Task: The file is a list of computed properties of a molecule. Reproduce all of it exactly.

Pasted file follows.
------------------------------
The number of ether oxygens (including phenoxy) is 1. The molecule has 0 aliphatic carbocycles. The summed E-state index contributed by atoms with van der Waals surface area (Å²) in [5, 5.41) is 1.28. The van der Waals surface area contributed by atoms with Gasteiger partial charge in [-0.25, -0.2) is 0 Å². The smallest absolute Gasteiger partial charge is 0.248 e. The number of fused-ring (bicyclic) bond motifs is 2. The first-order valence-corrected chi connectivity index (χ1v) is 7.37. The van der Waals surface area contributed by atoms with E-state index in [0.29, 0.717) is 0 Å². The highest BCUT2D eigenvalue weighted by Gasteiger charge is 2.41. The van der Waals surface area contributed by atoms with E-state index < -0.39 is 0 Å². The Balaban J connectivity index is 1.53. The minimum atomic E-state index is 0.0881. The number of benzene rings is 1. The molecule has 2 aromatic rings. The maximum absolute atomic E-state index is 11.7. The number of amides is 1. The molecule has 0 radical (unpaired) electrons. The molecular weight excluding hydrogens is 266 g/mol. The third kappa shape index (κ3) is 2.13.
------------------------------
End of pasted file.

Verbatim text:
The number of ether oxygens (including phenoxy) is 1. The molecule has 0 aliphatic carbocycles. The summed E-state index contributed by atoms with van der Waals surface area (Å²) in [5, 5.41) is 1.28. The van der Waals surface area contributed by atoms with Gasteiger partial charge in [-0.25, -0.2) is 0 Å². The smallest absolute Gasteiger partial charge is 0.248 e. The number of fused-ring (bicyclic) bond motifs is 2. The first-order valence-corrected chi connectivity index (χ1v) is 7.37. The van der Waals surface area contributed by atoms with E-state index in [0.29, 0.717) is 0 Å². The highest BCUT2D eigenvalue weighted by Gasteiger charge is 2.41. The van der Waals surface area contributed by atoms with E-state index < -0.39 is 0 Å². The Balaban J connectivity index is 1.53. The minimum atomic E-state index is 0.0881. The number of benzene rings is 1. The molecule has 2 aromatic rings. The maximum absolute atomic E-state index is 11.7. The number of amides is 1. The molecule has 0 radical (unpaired) electrons. The molecular weight excluding hydrogens is 266 g/mol. The third kappa shape index (κ3) is 2.13.